15. Siassakos D, Crofts JF, Winter C, Weiner CP, Draycott TJ. The active components of effective training in obstetric emergencies. BJOG 2009; 116(8):1028-32.
  16. Draycott T, Sibanda T, Owen L, Akande V, Winter C, Reading S, et al. Does training in obstetric emergencies improve neonatal outcome? BJOG 2006; 113(2):177-82.
  17. Siassakos D, Draycott TJ, Crofts JF, Hunt LP, Winter C, Fox R. More to teamwork than knowledge, skill and attitude. BJOG 2010; 117(10):1262-9.
  18. Ellis D, Crofts JF, Hunt LP, Read M, Fox R, James M. Hospital, simulation center and teamwork training for eclampsia management: a randomized controlled trial. Obstet Gynecol. 2008; 111(3):723-31.
  19. Norwitz ER, Funai EF. Expectant management of severe preeclampsia. In: Lockwood CJ, editor. Up To Date: Up To Date, 2010.
  20. Haddad B, Sibai BM. Expectant management in pregnancies with severe pre-eclampsia. Semin Perinatol. 2009; 33(3):143-51.
  21. Koopmans CM, Bijlenga D, Groen H. Induction of labour versus expectant monitoring for gestational hypertension or mild pre-eclampsia after 36 weeks’ gestation (HYPITAT): a multicentre, open-label randomised controlled trial. Lancet 2009; 374(9694):979-88.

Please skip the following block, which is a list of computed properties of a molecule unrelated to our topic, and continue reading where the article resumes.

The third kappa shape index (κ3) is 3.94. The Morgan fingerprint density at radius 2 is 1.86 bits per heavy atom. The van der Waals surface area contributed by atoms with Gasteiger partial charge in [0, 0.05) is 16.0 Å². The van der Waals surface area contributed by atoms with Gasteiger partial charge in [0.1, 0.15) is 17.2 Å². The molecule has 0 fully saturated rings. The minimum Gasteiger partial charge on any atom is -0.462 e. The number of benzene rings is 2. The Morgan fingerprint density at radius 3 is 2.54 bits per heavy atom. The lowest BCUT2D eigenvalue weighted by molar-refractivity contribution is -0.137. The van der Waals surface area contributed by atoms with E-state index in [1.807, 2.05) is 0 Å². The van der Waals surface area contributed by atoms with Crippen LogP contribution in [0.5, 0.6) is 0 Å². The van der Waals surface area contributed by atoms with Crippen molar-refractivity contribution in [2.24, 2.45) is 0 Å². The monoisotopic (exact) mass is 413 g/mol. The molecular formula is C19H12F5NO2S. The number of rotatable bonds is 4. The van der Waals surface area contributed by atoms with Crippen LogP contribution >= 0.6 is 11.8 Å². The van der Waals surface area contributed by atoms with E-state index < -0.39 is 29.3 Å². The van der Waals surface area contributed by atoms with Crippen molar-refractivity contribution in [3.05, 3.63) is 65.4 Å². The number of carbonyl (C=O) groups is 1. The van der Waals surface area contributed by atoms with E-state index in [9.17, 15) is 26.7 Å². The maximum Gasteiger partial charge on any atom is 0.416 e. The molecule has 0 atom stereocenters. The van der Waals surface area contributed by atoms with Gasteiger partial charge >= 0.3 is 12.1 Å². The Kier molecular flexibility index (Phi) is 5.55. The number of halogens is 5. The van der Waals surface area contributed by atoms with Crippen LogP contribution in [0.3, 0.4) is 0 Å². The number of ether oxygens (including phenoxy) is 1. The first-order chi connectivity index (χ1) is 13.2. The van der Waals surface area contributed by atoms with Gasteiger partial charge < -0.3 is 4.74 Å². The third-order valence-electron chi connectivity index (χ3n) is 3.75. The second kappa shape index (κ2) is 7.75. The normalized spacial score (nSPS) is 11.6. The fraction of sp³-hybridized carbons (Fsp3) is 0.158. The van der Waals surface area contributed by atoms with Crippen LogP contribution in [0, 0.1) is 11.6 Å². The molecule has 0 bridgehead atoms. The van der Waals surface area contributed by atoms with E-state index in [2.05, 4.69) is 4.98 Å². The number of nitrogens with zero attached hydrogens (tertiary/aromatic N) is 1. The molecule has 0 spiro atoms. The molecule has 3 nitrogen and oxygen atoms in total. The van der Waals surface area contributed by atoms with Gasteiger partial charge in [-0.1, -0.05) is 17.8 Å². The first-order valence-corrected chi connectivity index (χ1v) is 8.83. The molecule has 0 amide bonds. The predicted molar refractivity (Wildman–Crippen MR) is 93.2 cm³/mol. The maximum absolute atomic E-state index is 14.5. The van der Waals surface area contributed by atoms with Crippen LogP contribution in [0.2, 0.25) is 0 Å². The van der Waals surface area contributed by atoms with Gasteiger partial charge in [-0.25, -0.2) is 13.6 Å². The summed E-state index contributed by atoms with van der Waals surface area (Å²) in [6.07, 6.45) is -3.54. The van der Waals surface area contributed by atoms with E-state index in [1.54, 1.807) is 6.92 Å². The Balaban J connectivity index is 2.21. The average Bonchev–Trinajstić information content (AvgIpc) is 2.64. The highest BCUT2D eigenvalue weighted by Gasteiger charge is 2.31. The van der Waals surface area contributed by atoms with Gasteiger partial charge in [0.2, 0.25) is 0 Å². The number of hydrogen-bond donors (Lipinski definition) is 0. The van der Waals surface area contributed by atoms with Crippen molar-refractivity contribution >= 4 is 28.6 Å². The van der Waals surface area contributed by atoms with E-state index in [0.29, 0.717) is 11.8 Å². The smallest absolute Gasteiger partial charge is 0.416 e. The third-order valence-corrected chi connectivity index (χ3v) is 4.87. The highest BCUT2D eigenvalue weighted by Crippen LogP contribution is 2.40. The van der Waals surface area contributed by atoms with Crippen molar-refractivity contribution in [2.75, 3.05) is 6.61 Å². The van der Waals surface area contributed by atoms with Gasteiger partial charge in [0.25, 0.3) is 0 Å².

22. The Magpie Trial: a randomised trial comparing magnesium sulphate with placebo for pre-eclampsia. Outcome for women at two years. BJOG 2007; 114(3):300-9.
  23. Blom EA, Jansen PW, Verhulst FC, Hofman A, Raat H, Jaddoe VW, et al. Perinatal complications increase the risk of postpartum depression. The Generation R Study. BJOG 2010; 117(11):1390-8.
  24. Roberts D, Dalziel S. Antenatal corticosteroids for accelerating fetal lung maturation for women at risk of preterm birth. Issue 3. Art. No.: CD004454. DOI: 10.1002/14651858.CD004454.pub2 ed: Cochrane Database of Systematic Reviews, 2006.
  25. Doyle LW, Crowther CA, Middleton P, Marret S. Antenatal magnesium sulfate and neurologic outcome in preterm infants: a systematic review. Obstet Gynecol. 2009; 113(6):1327-33.